26 June, 2019

The Palmer Brothers, Shipwrights of London (d. 1335 and 1344)

Edward II knew two brothers, Alan and Martin Palmer, pretty well: both men worked as shipwrights next to the Tower of London, and often appear in Edward's accounts. Here's a post about them.

Alan, the elder brother, and Martin were the sons of one William Palmer; I have no idea when they were born, but would guess 1280s or early 1290s, and I also haven't been able to discover who their mother was or when their father died. As the elder son, Alan Palmer inherited their father's wharf at Petty Wales next to the Tower of London, and Martin also owned a wharf at Petty Wales. They appear in Edward II's accounts either as shypwryghtes, written in English in the middle of the Anglo-Norman of the accounts, or as fesours des niefs, 'makers of ships'. Martin Palmer also appears in the extant Coroners' Rolls of London in July and November 1324, when he was questioned as a possible witness to two murders which took place within the Tower of London.

Alan Palmer was married to a woman named Cecile, who was seriously ill in October 1324. Edward II, who was staying at the Tower at the time, sent her a gift of ten shillings probably to help with the cost of medicines. Cecile died shortly before 27 November 1324, when Edward spent two shillings and six pence on 'offerings for her soul'. He also gave Alan twenty shillings to pay for her funeral and interment. Alan and Cecile had a son named Philip Palmer, who at an unrecorded date before 1326 worked as a valet of the king's chamber. Later, Philip followed in his father's and his uncle's footsteps by becoming a shipwright.

In July 1325, Edward gave Alan and Martin a gift of five shillings each, and bought a ship called the Jonete of Westminster from Martin in or before September 1325. Edward invited both brothers and the six men they had working for them - four journeymen and two apprentices - to Kenilworth Castle in March and April 1326, during his long sojourn there. The eight built a small barge, a flat-bottomed boat and two fishing-boats for the king to use on the artificial lakes surrounding the castle. The king paid the two Palmers six pence a day each, their journeymen five pence each, and their apprentices four pence each. When they returned to London, Edward gave Alan Palmer five shillings to give to his son Philip, former royal valet, to buy himself linen cloth.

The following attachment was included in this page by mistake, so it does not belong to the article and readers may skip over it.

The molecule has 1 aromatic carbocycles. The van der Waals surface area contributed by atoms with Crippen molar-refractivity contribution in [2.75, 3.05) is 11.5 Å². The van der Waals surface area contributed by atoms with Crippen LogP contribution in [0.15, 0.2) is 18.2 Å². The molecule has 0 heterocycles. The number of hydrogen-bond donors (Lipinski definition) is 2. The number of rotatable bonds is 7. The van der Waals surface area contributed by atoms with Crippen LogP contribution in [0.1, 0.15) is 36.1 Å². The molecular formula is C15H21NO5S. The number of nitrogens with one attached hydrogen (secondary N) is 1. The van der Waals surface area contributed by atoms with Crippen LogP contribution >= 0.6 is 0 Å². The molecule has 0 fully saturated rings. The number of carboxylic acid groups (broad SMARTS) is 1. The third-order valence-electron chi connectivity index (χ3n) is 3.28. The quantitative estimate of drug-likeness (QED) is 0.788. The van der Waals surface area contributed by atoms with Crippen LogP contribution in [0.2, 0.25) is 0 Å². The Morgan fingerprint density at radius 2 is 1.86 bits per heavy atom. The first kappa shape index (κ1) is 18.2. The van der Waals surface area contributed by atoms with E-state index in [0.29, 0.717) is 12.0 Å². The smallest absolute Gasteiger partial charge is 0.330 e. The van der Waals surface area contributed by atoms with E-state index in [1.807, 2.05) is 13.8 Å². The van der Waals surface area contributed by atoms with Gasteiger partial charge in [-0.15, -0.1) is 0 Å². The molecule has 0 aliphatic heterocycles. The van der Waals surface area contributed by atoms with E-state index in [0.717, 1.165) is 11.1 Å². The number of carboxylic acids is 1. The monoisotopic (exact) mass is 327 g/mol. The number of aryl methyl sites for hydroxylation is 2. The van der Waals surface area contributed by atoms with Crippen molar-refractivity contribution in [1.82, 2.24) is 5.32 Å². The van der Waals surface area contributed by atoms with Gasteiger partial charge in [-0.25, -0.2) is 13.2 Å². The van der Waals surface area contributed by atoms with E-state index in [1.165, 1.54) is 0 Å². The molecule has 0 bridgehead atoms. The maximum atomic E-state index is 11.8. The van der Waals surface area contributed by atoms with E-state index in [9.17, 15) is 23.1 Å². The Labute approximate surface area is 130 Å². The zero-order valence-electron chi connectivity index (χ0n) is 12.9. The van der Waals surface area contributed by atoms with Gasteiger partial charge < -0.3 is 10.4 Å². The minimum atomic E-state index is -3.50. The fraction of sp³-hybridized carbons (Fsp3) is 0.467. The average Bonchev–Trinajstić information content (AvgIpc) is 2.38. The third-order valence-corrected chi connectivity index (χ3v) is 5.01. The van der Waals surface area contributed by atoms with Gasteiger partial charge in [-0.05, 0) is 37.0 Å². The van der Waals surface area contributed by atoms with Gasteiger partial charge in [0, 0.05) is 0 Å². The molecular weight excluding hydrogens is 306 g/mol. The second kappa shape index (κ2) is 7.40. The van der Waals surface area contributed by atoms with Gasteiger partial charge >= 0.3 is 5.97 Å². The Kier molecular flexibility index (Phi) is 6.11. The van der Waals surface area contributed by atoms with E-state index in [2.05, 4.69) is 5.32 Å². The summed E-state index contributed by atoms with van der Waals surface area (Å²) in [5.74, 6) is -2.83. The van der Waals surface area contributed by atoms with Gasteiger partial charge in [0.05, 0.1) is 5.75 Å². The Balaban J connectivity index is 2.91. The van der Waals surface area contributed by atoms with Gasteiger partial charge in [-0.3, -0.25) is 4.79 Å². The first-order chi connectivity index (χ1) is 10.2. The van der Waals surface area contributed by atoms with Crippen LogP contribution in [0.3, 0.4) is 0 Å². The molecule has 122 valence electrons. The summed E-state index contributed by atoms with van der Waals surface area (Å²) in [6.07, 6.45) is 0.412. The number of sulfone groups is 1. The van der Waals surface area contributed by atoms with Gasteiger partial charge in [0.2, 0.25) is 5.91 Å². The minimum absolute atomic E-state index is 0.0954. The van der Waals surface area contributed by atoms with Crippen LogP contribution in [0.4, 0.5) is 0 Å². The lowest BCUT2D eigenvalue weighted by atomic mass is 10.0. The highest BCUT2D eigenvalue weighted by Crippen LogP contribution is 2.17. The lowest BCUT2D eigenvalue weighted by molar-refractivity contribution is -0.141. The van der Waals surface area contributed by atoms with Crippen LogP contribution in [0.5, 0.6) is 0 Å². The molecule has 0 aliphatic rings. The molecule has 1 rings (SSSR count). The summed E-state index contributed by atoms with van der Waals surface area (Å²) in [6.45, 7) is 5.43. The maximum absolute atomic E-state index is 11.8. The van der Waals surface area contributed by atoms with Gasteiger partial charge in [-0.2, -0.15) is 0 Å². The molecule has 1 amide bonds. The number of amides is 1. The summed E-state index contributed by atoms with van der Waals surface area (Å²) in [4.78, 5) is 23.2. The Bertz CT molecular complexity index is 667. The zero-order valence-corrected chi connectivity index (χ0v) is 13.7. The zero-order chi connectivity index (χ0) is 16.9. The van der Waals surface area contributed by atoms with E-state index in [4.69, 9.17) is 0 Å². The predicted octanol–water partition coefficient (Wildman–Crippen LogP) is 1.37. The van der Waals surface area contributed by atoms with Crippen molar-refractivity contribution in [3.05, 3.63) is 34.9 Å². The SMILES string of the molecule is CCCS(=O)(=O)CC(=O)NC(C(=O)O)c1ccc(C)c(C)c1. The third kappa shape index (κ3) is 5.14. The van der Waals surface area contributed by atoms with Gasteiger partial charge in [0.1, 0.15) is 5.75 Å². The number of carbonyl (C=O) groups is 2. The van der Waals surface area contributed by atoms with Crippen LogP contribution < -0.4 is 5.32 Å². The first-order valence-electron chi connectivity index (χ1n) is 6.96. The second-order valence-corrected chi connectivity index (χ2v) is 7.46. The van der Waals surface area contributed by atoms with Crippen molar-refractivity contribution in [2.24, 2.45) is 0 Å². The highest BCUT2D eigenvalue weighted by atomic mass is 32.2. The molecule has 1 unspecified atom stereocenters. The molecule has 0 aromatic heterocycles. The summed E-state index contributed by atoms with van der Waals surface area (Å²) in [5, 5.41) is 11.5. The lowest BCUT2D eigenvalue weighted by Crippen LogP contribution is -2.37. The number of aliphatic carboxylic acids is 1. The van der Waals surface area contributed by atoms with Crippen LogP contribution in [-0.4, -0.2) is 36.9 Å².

Alan Palmer made his will on 22 February 1335, leaving his son Philip his wharf and tenements at Petty Wales. Sometime after losing his first wife Cecile in November 1324, he married his second wife, Emma, who also appears in his will. Alan and Cecile's son Philip the shipwright wrote his will on Sunday, 11 July 1339. His wife was called Agnes, and their children - unnamed - are also mentioned in Philip's will. Martin Palmer, younger brother of Alan and uncle of Philip, outlived his nephew and made his will on 29 September 1344. He mentions his youngest son, John, so apparently had at least three sons though the others are not named, and had two daughters, Cecile - presumably named after his sister-in-law - and Joan. He left an unfinished boat each to his daughters, and his tenements to his son John. Leaving unfinished boats to his daughters implies that the women worked as shipwrights as well, which is rather fascinating. Martin's son John Palmer and his wife Amy both made their wills in 1348, and they had a son named Alan after John's uncle. All the Palmers were buried in the churchyard of All Hallows by the Tower. I lose sight of the family after 1348, unfortunately; it's possible that all of them perished in the terrible epidemic of the Black Death in 1348/49.

17 June, 2019

Edward II's Concern for People's Health

Edward II, while being a disastrous ruler and even more disastrous war leader par extraordinaire, did have some much more appealing character traits. One of them was a concern for and deep interest in the people around him. I've written here before about how the king spent part of the summer of 1326 chatting to his subjects along the River Thames, asking the retired parker of Cold Kennington, for example, about his ongoing repairs to his house and giving him a gift of three shillings to help out. On the same day, Edward talked to Robyn atte Hethe of Walton-on-Thames, and Robyn told him that he was 'suffering from a great illness'. Edward gave him some money to buy medicines.

Edward was staying at the Tower of London in October 1324 when he heard that Cecile Palmer, wife of the shipwright Alan Palmer - who worked near the Tower and whom Edward knew well - was very ill. The king sent Cecile ten shillings for medicines and other expenses. Sadly, she died a few weeks later, and Edward paid twenty shillings for her funeral and spent two shillings and six pence on 'offerings for her soul'. In April 1325, the king was staying in Winchester, and was in his private garden playing a game called palet (not dissimilar to boules) with men named Gaillard and Ernaudyn. His chamber valet Simon 'Syme' Lawe came into the garden and informed the king that his father, Roger Lawe of Byfleet in Surrey, was ill. Edward sent Syme to Roger with a gift of ten shillings.